I'd be cautious about using a small table saw. If the fence doesn't stay parallel to the blade or if the table flexes in the middle of a cut, binding and kick-back is a real possibility. Low power saws can bog down in the middle of a cut and create a safety issue.
My table saw for 25 years was a Delta Unisaw on rollers. Not a big footprint. There are really good Unisaws (older models are far better than the new models) on the used US market for less than $500.
My gut reaction is if, for whatever reason, you can't buy a good table saw, then don't buy any table saw.
I agree with this, but also feel differently to some extent..It's always nice to have the better tool..But I have a close friend who's a finish carpenter, million $ + custom homes only. His skills are about the best I have seen for finish work. You need ZERO caulk when he puts something together. He uses a crappy, and I mean crappy (and old) jobsite saw, with a crappy fence, crappy power. It makes me laugh when he pulls it out, and when I use it and go back to my Bosch, it feels like a cabinet saw. Regardless, his results are impecable.
I think for someone, like me whos skill ranking in carpentry overall is advanced amateur, this is great advice. Although I believe building skills is more important than building a tool collection, it's very much about the tool for me as well- Festool has made it easier for me to learn, and improve skills to some extent, and have a boatload of fun. But...For those who have skills, in the field all the time and know how to manipulate the material they work with because they can do it in their sleep it becomes much less about the quality and tolerances of the tool. It's just second nature, and more about whatever gets it done to get paid. At least the contractors I know in my region tend to think this way. Not all, but alot.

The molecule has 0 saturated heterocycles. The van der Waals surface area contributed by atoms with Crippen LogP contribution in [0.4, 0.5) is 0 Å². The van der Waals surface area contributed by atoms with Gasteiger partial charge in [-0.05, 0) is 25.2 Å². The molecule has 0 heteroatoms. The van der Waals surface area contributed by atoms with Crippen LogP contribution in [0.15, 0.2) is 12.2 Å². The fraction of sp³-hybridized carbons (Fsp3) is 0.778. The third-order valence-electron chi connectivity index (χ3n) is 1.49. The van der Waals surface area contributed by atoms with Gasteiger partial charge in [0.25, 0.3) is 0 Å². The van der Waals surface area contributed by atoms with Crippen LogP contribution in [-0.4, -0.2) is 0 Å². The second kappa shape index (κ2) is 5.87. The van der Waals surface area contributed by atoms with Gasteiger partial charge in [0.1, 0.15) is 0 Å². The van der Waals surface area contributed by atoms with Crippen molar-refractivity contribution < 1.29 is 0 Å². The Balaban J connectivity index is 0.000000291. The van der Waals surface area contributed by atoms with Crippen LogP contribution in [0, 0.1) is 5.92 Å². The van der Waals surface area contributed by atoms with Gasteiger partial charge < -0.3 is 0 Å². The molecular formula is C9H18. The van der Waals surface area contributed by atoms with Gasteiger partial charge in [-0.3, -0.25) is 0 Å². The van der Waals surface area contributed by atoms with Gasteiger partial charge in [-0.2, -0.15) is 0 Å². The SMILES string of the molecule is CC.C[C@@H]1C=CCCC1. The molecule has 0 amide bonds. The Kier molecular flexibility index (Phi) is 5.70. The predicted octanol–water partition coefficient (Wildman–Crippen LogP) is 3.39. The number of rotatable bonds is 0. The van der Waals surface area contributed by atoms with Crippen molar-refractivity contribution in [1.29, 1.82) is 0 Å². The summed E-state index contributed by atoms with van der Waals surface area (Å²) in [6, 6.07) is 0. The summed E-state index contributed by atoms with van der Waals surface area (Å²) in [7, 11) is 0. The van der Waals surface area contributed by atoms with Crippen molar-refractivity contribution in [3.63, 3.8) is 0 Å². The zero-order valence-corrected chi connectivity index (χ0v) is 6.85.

If a cabinet saw were an option I might spring for one in a large shop, but I feel like I do pretty darn well with Festool and my gravity-rise TS. And I know few remodler-types who own large Table Saws in their home shops. I really think this argument for one or the other resonates more with folks who primarily make Funiture and Cabinets.
So in the case of the OP posted, I vote small table saw.